One crime – including the July 7 bombers – is one too many and a sobering realisation for the Muslim community. However as Baroness Uddin has pointed out, warnings of threats or the subsequent known convictions are no basis for an indictment on the whole community (11th November, The Independent). When Philby and the other Cambridge spies were unmasked – and one only needs to refer to accounts of the early Cold War to see how much blood they had on their hands – the response was not to shut down Trinity College! The sort of painstaking, unpublicised intelligence work which uncovered Anthony Blunt and his proteges, and insightful interrogations to distinguish the light-weight fantasist from the heavy-weight killer is needed. Again quoting your predecessor Stella Rimington: “hasty warnings can backfire, making people paranoid with constant orange alerts”. Take heed of the respected Norton-Taylor’s comments: “sceptics will question why MI5 and the police have not acted to arrest or charge those said to pose such a direct threat to Britain’s security. Security sources argue that the alleged plotters are still being tracked because there is either insufficient evidence to apprehend and charge them or because their plans have not reached the stage when they pose an imminent threat to the public”(10th November, The Guardian). So Dame Eliza, if you believe there are 200 groups in criminal conspiracy and 30 serious plots, work with the Police and get the evidence – don’t create panic.
The Prime Minister on 4th July 2006 observed that Muslims have a “completely false sense of grievance against the west”. In your own speech there is this odd sentence – “the extremists are motivated by a sense of grievance and injustice driven by their interpretation on of the history between the West and the Muslim world”. You add, “they [British suicide bombers] are motivated by perceived worldwide and long-standing injustices against Muslims” Palestinian refugees are one of the largest and longest-standing unresolved cases of displacement in the world today. In January 1949 Foreign Secretary Ernest Bevin, looking at the Palestinian refugee problem, declared that the “driving of poor innocent people from their homes, whether it is in Germany by Hitler, or by anybody else, is a crime.” A crime is a crime -not an interpretation of history or a perceived hurt.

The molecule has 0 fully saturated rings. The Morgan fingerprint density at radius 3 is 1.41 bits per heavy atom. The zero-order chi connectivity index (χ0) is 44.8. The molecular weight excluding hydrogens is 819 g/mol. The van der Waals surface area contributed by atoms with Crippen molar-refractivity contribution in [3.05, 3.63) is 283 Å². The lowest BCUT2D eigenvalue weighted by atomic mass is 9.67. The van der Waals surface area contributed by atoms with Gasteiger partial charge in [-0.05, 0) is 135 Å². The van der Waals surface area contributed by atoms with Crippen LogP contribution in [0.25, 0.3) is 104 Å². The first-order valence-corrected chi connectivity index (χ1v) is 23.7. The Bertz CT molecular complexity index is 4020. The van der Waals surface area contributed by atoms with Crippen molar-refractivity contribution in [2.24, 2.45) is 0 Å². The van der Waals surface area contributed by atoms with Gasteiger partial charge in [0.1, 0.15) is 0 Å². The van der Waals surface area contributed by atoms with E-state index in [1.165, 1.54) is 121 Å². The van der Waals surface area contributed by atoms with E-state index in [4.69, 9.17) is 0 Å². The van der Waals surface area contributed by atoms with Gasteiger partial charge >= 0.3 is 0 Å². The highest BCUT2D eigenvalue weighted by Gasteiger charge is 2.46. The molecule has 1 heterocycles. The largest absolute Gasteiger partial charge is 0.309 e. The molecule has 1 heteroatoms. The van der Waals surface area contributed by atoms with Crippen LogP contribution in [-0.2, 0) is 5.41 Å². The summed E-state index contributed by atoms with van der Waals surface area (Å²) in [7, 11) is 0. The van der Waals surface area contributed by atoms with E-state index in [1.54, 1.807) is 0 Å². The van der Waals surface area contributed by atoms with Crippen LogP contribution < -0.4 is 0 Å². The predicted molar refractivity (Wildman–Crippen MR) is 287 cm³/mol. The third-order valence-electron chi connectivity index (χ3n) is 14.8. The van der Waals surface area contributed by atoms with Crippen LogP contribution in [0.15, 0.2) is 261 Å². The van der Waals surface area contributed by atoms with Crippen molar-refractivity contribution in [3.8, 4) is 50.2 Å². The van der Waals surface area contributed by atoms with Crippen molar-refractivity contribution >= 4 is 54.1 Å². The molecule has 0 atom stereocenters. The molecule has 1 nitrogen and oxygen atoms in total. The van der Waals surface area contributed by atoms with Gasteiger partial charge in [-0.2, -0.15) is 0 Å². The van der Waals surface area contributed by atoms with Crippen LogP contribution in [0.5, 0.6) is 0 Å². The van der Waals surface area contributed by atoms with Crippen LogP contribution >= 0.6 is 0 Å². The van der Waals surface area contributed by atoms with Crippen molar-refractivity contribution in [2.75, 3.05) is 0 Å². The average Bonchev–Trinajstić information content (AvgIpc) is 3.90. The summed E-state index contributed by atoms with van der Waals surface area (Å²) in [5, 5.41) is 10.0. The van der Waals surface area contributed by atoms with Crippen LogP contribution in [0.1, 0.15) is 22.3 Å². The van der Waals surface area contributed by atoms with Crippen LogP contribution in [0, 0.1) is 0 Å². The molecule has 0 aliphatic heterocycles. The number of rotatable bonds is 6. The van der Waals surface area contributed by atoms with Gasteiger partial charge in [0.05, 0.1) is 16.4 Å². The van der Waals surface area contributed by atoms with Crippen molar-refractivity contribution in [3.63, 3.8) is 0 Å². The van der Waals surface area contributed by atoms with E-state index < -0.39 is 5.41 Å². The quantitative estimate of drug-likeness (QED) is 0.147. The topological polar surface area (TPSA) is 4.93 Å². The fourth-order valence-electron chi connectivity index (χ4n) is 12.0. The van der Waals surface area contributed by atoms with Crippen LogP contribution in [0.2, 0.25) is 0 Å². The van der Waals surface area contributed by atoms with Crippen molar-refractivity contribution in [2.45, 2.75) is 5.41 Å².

So long as the real injustices – most notably the partition of Palestine and the continuing traumas of its displaced and occupied peoples – are trivialised you will not be any nearer to understanding the problem. In your own career you have seen the dirty war waged by MI5 and the Provisionals in Northern Ireland concluded through political negotiation. The terrorist paymasters of the assassins sent to Britain to deal with Bevin and Prime Minister Attlee in London through letter bombs (according to MI 5 files released this year) were later honoured guests!
The way out of the current impasse is to make Muslims stake holders in an even-handed foreign policy that would be in Britain’s best interests, and start negotiating with your opponents ñ even the lethal killers – on the other side of this dirty war.
Now let us come to the matter of ‘groomers’. It seems to us in the Muslim community that certain ‘useful idiots’ have been allowed to nurse a veritable nursery of younger useful idiots. Why? Who knows the full workings of your mysterious world? Why, for example, was Omar Bakri left uncharged and free in 1991 when he stated that Prime Minister John Major was a legitimate target? Don’t tell me it was because of insufficient legislation! You have section 4 of the Offences against the Person Act 1861 which prohibits the encouragement, persuading or endeavouring to persuade any other person to murder any other person; Section 1(a) of the Criminal Law Act 1977 makes it an offence to conspire with others to commit offences outside the United Kingdom.